How Educators Can Help Families Make the Right School Choice

Choosing the right school for a child is one of the most important decisions families will make. District schools offer tradition, while charters promise a fresh approach. But with academics, social environments, flexibility, safety, distance, and cost in the mix of considerations, it can feel overwhelming for families to navigate the world of school choice.

As Rick Hess, director of Education Policy Studies at the American Enterprise Institute, explains: “The last few years have been historic ones for the school choice movement. Dozens of new programs have been adopted, existing programs have been expanded, education savings accounts (ESAs) have morphed from an oddity into a legislative reality, and new school models have flourished.”

The growing complexity can leave families feeling overwhelmed and confused. As district or charter school educators, it’s important to offer informed, confident advice to help families navigate the maze of school choice options, eligibility requirements, and application processes. In this article, we’ll break down school choice and offer practical tips for educators on how to make the students’ school selection processes clear, accessible, and empowering for families.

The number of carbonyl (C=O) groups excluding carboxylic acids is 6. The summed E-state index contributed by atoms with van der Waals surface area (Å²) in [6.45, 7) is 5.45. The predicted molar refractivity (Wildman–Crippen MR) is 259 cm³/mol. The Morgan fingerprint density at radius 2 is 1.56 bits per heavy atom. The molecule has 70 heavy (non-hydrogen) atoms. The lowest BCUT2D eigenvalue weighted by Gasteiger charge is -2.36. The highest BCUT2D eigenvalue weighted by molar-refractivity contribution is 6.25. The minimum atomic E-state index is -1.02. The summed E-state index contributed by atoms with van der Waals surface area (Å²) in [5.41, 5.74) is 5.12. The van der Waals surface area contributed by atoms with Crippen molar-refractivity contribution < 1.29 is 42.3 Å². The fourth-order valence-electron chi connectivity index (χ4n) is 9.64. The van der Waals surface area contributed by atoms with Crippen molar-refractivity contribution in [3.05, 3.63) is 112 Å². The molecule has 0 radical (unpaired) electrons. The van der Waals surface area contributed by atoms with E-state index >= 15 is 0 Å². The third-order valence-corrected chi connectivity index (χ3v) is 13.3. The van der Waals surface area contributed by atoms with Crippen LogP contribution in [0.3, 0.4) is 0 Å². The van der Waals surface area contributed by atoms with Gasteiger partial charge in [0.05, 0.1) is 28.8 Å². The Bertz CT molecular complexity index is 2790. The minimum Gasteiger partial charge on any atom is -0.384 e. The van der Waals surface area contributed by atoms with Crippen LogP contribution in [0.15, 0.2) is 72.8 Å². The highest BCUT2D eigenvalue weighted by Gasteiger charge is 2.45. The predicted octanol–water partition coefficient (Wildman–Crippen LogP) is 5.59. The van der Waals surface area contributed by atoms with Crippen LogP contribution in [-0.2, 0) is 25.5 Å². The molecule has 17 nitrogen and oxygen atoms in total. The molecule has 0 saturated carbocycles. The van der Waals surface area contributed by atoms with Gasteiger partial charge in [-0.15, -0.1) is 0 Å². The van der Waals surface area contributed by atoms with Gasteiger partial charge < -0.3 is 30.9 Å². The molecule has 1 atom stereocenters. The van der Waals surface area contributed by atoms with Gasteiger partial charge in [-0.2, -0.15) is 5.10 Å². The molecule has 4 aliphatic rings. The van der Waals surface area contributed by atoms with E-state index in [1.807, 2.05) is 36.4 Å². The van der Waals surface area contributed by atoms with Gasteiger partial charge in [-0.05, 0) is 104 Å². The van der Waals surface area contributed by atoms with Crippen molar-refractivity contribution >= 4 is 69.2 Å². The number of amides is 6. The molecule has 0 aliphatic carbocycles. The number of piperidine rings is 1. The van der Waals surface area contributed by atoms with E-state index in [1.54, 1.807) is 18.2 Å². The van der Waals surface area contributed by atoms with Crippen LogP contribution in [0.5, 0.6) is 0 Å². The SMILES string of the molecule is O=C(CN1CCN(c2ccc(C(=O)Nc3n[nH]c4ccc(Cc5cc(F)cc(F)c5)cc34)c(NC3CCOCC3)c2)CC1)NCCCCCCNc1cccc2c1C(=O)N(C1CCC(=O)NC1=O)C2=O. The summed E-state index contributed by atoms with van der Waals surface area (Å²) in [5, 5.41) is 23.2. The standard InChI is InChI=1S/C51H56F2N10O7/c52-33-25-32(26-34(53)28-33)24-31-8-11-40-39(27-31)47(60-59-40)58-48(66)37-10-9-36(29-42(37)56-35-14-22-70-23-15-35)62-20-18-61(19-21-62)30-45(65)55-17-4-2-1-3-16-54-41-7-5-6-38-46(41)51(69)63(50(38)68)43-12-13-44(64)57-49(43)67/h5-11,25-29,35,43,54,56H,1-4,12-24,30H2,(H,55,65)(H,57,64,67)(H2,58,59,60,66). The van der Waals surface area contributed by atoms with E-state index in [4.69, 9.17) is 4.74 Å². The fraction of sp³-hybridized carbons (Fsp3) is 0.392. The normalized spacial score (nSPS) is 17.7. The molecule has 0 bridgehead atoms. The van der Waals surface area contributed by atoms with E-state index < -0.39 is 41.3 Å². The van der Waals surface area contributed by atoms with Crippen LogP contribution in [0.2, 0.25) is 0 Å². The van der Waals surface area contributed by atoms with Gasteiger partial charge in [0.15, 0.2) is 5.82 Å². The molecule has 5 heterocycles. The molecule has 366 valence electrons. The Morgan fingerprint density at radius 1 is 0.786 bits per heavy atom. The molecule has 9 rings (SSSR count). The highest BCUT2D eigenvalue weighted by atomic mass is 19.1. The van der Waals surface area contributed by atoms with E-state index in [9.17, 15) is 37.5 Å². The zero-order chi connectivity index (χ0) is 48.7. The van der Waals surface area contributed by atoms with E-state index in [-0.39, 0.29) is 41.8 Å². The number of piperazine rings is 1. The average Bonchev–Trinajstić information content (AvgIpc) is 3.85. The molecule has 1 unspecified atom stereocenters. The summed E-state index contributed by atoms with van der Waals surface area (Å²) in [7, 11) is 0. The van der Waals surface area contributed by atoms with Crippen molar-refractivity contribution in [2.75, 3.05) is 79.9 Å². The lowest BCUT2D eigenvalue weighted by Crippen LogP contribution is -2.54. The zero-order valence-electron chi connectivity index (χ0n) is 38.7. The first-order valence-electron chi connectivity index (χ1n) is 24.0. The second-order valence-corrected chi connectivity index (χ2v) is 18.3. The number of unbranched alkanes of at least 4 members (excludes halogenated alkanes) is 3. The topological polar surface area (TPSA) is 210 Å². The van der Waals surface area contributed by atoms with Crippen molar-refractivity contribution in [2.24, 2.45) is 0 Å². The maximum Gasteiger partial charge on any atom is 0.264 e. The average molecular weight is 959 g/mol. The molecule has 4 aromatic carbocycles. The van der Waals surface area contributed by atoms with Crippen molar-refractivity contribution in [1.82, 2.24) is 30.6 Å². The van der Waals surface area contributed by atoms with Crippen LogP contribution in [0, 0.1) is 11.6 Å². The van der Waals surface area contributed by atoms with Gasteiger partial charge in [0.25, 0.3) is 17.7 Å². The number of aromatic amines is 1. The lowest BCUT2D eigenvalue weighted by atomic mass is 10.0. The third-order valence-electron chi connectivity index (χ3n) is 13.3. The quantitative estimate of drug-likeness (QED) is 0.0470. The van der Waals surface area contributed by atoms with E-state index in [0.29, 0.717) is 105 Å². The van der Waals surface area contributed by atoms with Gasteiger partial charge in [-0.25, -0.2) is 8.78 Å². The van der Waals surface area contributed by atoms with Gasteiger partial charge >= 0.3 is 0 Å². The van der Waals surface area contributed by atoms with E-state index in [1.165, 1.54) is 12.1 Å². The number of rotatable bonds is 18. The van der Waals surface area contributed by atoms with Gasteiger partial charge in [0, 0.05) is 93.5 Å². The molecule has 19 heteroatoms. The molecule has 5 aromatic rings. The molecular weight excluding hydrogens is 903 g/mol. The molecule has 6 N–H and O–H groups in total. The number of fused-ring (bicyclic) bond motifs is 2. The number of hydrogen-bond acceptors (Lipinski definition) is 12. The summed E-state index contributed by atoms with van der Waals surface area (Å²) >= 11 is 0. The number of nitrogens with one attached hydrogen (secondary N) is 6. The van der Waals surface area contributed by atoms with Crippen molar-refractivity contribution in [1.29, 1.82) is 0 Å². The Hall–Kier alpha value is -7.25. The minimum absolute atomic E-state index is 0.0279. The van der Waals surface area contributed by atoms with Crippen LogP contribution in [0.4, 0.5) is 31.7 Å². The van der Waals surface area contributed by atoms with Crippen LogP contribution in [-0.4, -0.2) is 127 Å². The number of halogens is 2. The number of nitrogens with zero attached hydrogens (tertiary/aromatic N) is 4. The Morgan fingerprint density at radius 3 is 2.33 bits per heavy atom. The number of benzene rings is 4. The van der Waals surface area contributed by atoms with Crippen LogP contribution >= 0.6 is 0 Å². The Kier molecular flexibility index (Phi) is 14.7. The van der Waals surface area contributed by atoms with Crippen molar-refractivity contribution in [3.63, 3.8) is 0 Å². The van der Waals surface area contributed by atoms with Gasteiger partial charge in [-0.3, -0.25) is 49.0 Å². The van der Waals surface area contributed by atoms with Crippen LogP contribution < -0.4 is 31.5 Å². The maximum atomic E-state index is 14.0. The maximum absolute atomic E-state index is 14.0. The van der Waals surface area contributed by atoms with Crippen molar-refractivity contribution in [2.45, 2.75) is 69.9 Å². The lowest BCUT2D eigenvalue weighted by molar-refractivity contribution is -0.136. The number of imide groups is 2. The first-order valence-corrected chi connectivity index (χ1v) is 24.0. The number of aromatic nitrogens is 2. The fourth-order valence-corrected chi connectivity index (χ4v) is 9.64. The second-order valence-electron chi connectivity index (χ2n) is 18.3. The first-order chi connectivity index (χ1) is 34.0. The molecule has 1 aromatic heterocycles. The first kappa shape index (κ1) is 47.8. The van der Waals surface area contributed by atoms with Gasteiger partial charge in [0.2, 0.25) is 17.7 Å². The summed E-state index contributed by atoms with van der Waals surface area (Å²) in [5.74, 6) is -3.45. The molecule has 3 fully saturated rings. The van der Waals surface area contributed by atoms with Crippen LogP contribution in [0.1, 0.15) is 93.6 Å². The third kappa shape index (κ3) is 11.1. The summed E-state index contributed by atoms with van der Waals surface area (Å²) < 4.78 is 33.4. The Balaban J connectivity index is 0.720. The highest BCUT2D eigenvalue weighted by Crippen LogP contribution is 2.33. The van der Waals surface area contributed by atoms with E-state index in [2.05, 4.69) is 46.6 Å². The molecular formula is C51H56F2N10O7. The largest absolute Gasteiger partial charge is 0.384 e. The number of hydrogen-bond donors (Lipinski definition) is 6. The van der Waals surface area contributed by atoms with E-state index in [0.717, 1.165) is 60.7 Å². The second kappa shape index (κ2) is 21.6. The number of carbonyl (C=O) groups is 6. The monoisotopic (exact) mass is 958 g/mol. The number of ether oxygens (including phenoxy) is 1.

What Is School Choice? 

“School choice” is the term advocates use to describe “programs and policies that allow families to use public money to access schools beyond their local option.” This can include charters, private schools as well as hybrid, online, and homeschooling programs. 

School choice has become a hot-button issue at the center of a larger debate about the quality and role of education. This debate has grown increasingly complex and politically charged as many states have enacted legislation supporting increased school choice

Critics of these policies cite concerns over a range of issues. One major concern is that diverting funds from traditional public schools leaves them under-resourced, particularly impacting vulnerable student populations. Additionally, a lack of adequate oversight can create opportunities for misused funds and the establishment of low-quality schools.